Coral Reefs Being Destroyed By Global Warming, Ocean Acidification

Washington, DC (AHN) – The National Oceanic and Atmospheric Administration said Thursday that new research finds carbon emissions are threatening coral reefs. The findings are timely as 2008 is the International Year of the Reef.

According to a statement from NOAA released Thursday, a group of 18 leading scientist in international coral reef research have found the source of the threat to coral reefs. They blame steadily rising global temperatures and an increase in acidification of oceans from increased carbon dioxide emissions for creating conditions that pose such a threat to coral that they could begin to disappear from the earth in 50 to 75 years.

In findings published in today’s peer reviewed journal Science, the scientists “argue that rising global CO2 emissions represent an ‘irreducible risk’ that will rapidly outstrip the capacity of local coastal managers and policy-makers to maintain the health of these critical ecosystems, if CO2 emissions are allowed to continue unchecked,” NOAA said in a statement.

NOAA Coral Reef Watch Coordinator Mark Eakin said in the statement that he, and 17 other coral scientists, found that increasing concentrations of atmospheric carbon dioxide are warming and acidifying the oceans. He said the impacts of that warming and acidification “will be dramatic.”

With coral reef ecosystems beginning to “disappear within the next 50 to 75 years,” it will have “devastating impacts on marine biodiversity and human livelihoods, especially in developing nations that depend on reefs for much of their economic well being,” Eakin said.

A University of South Florida College of Marine Science professor in St. Petersburg thinks that Eakin and his colleagues may be too optimistic.

In a telephone interview with AHN on Thursday, Dr. Pamela Hallock Muller, professor of Biogeological Oceanography, made that comment and explained why coral reefs are important to people and what their loss could mean.

While acknowledging that there are still people who dispute that global warming is occurring and blame sun spot activity for rising temperatures, Muller said that she isn’t an expert on sun spot activity, but she does write about ocean acidification. From everything she sees: Basically, I think Mark [Eakin] and company are spot on with the possible exception that they’re too optimistic,” the professor said.

“Certainly in some areas of the Indo-Pacific the coral reefs will continue to do OK for a while,” she continued, adding that coral reefs would probably also be all right in deeper water, but not in the shallow water that contains coral reefs teeming with fish, plants and sea animals “where people like to snorkel.”

Muller pointed to the situation of the coral reefs in the Florida Keys, which she first visited in 1980. She said that even before global warming began causing problems for the coral that other human related problems, such as disease, which caused sea urchins to die off, had begun killing the coral there in the 1970s.

However, she said that in the last 10 years the reefs there have lost about 30 percent of their cover and noted that coral cover of the reefs in the Keys is now down to about 6 percent.

As mentioned, Muller writes about ocean acidification, which she said is caused because oceans pick up the CO2 that is put into the atmosphere when people burn fossil fuels.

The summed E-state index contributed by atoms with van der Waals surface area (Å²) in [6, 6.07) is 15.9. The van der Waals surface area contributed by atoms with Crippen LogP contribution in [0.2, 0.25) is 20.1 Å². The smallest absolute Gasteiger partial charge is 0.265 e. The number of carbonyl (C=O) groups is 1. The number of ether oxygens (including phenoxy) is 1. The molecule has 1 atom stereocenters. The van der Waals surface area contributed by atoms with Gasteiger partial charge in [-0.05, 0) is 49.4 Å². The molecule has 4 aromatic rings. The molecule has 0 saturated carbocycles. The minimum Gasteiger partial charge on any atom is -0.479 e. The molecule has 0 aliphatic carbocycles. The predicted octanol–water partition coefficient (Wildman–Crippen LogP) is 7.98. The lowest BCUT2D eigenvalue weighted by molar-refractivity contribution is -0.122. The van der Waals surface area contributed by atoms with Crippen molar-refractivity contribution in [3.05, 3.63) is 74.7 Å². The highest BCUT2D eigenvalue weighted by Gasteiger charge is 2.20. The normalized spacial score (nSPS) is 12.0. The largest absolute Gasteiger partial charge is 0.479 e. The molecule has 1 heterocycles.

“I think ocean acidification is probably the greatest threat to the reefs,” she said.

The professor described how the process of ocean acidification occurs.

People burn fossil fuels, which puts CO2 into the atmosphere, the oceans pick up and absorb the CO2 and that makes the ocean more acidic, and “that acidity makes it more difficult for the corals to build. It means that they probably will not be able to build reefs except in very local areas,” Muller said.

Then she explained the reasons that the fate of coral reefs matters to people.

“A huge proportion of developing world people live in coastal regions where a huge number of people depend on fish resources coming off the reefs, so just food, that’s the first thing,” she said.

But there is also protection, for people who live in coastal areas prone to hurricanes, such as Florida, the importance of coral reefs might not be felt until coral reefs aren’t there to protect buildings and lives.

“As sea levels rise, a healthy reef can keep up with that by building more reef … and can continue to protect our shorelines, but without that reef building, the shore lines that are protected by reefs will be doubly in trouble,” Muller said.

“They will lose the protection offered by the offshore reefs [against incoming storms].” Muller said, and explained that without the protection of offshore coral reefs there is nothing to break, stop and dissipate huge waves rolling in off the ocean from a big storm.

Coral reefs help to absorb the huge energy from waves during a hurricane, she said, and gave the example of the ecosystems offshore Miami as an example of why coral reefs were important to people and why the decline of coral reefs was a troubling development.

Miami has an offshore reef, then a barrier island, sea grass and mangroves.

During a hurricane, “the waves that are coming in off the ocean are weakened first by reefs, then the islands, then the mangroves. As the storm surge comes in the storm surge is weakened by all those things,” Muller said.

The mangroves, sea grass and coral reefs form interdependent ecosystems that slow down storm surges, protect people and result in less damage to property, Muller said.

Coral reefs, sea grass and mangroves “all protect us from the ocean but the mangroves and the sea grass protect reefs from people, from our pollution so all the systems are very, very important,” Muller said.

Linda Young, AHN, 13 December 2007. Article.

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